Sapphire HD 4770 PCIe Graphics Card

Conclusion

Conclusion
 
One thing is plain to see with the HD4770 - budget graphics cards have come a long way from cards of old. Finding 512MB of GDDR5 on a sub £100 GPU is not easy. Couple this with a new die shrink which has the benefits of  less power consumption and as a result higher clockspeeds/cooler operation and one would think making a decision to buy this card is an easy one. While there is no denying this card is very good indeed the decision is not so simple as it first appears. This is because ATI are now dropping the prices of there cards, so much that the once high end cards can now be had for a little under £100!
 
Take the HD4850 for example. Sure it's been on the market for some time but it is still up there with the best cards, especially so should you not require Anti Aliasing. The HD4770 therefore is perhaps a victim of ATI's aggressive pricing structure and while the HD4770 certainly punches above it's weight and would still be a worthwhile purchase I would be hesitant to recommend it on the basis of predicted further price cuts of older but more powerful hardware in anticipation of ATI's 5000 series of GPU's.
 
That said, the HD4770 is a powerful little card with performance outweighing it's diminutive stature. It cut though the majority of benchmarks with ease, keeping pace (and sometimes beating) the more powerful HD4850 while going about it's business much quieter. The packaging was a bit of a let down but the inclusion of a Crossfire bridge and adequate bundle keeps the product from receiving a severe tongue lashing.
 
I can't help thinking that this is an opportunity missed as the card is screaming out for a single slot cooler, yet ATI have seen fit to slap a dual slot cooler on top of the GPU, which judging by the power consumption and heat output is clearly over the top. A card such as this would be ideal in a mATX build but I feel the cooler size may put potential buyers off and as such the market appeal for a card such as this is diminished. I feel I may have been overly harsh on what is essentially a very good product. I just feel that ATI and therefore Sapphire and all the other manufacturers thus far seem to have missed a trick here. While I have no doubt the cards will sell by the boat load to the occasional gamer, the market appeal could be so much wider had a little more thought gone into it's over all design.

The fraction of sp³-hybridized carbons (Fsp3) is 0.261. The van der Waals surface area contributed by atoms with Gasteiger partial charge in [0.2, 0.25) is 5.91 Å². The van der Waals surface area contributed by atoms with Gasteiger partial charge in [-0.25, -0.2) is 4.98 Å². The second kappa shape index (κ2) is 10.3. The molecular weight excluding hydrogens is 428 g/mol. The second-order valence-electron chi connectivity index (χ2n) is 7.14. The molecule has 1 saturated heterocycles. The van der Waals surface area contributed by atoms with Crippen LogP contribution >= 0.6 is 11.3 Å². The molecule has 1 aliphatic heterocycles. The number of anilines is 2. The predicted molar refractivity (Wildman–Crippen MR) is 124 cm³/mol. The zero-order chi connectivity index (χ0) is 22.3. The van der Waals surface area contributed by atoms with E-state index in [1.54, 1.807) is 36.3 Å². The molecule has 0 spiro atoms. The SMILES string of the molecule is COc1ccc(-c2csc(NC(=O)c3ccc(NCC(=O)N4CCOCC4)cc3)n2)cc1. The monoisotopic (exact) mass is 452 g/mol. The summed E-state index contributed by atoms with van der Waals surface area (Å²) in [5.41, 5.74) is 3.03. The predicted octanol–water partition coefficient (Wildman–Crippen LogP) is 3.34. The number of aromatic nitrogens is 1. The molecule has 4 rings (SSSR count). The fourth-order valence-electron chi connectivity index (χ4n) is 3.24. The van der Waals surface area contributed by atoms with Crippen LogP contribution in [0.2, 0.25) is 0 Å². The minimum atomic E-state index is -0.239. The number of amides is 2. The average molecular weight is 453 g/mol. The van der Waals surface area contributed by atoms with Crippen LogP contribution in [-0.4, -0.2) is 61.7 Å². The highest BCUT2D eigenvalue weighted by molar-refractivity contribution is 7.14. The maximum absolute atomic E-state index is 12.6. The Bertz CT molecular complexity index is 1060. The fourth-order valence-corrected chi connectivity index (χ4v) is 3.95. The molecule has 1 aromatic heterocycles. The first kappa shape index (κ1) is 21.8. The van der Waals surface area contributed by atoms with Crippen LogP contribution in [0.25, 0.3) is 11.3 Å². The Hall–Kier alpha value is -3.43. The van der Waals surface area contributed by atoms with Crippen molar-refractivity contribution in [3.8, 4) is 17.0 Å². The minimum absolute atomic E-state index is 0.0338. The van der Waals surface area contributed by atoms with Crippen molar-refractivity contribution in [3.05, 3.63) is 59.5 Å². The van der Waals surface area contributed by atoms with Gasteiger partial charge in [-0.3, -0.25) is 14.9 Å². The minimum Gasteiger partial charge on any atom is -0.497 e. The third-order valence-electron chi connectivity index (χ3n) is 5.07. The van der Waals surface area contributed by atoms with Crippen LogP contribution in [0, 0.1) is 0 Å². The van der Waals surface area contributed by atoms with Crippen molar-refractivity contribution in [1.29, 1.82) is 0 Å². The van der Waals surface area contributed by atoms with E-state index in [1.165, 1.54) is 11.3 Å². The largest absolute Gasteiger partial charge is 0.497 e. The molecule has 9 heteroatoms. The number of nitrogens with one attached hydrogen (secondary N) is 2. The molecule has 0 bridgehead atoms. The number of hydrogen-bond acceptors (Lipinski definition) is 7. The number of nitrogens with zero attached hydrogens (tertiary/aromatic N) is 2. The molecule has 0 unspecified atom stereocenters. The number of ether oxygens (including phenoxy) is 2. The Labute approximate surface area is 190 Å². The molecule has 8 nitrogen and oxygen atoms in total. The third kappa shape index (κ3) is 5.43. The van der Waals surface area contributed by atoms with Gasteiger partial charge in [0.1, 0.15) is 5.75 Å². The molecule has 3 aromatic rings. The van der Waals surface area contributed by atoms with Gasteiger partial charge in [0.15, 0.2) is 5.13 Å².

The Good
- Quiet
- Cool
- Low Power consumption
- Good Overclocking
- Exceptional Crossfire scaling

The Mediocre
- Needs a single slot cooler
 
The Bad
- Packaging is less than ideal
 
 
Thanks to Sapphire for providing the HD4770 for today's review. Discuss in our forums.  
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Most Recent Comments

22-05-2009, 02:10:34

JN
"Entry level gaming GPU's are often overlooked with the constant battle waged at the high end of the market. Today we take a look at Sapphires interpretation of the new HD4770 GPU..." - by W3bbo

http://www.overclock3d.net/gfx/artic...105500384s.jpg

Read on...

22-05-2009, 02:48:37

f0x.
Good review mate, have to agree about the single slot cooler, would have been a great card for a media center if you wanted to do a bit of gaming as well

22-05-2009, 03:57:09

tinytomlogan
Im actualy putting 2 of these in a new rig for a customer, little stormers of GPU's!

We finaly get a new 8800gt

22-05-2009, 03:58:37

Mul.
Awesome little graphics card. Nice to see one with a single slot cooler too

22-05-2009, 07:09:38

w3bbo
This doesn't have a single slot cooler - just one of my critcisms. Great card all the same though and I agree about the 8800GT comment.

22-05-2009, 07:37:33

Rastalovich
Pretty much a carbon copy of the ASUS variant in terms of performance.

How much in terms of quality settings, can these cards achieve these days ? in comparison to perhaps a 8800gt ?

22-05-2009, 07:56:06

Mul.
Quote:
Originally Posted by name='Mul.'
Awesome little graphics card. Nice to see one with a single slot cooler too
My apologies. Misread one of the above posts and had only really looked at the performance figures. Just read the review fully now.

22-05-2009, 07:56:57

w3bbo
Quality is not too bad, resolutions seemed to have a bigger effect (2560x1600 is pain full to watch at times). For your average gamer though they are not half bad at all.

22-05-2009, 08:18:54

Rastalovich
Quote:
Originally Posted by name='w3bbo'
Quality is not too bad, resolutions seemed to have a bigger effect (2560x1600 is pain full to watch at times). For your average gamer though they are not half bad at all.
Sorry m8, I meant like how far the typical new amd card can throw up AA settings and the other Q within games.

(in comparison to the 8800gt if u like)

22-05-2009, 10:42:42

w3bbo
Well I don't have an 8800GT to hand m8 so I can't really compare directly I'm afraid. I may just have a 1GHz version coming soon though, so if you want me to try your preference of res/AA setting gimme a shout.

22-05-2009, 11:31:19

Rastalovich
Nah w3bb0 m8, simpler, if u go into a game, what is selectable from the graphic options thing in terms of quality settings.

We know that if u go into "a" game with something like a 8800GT, for example, u can go 16xAA and 8x on filtering (or whatever), and that weird glow thing (that works well in TW I might add).

Despite what the "performance" may be, what u get on the amd's these days ?

22-05-2009, 11:41:53

w3bbo
If memory serves it can go up to 24xCu AA (custom AA) or 8x Standard MSAA with upto 8x AF.

22-05-2009, 11:45:19

Rastalovich
That's pretty good. I guess that custom AA is like the QQ.

(I have no idea tbh)

Good to see some quality breaking in there instead of just raw fps.
Reply
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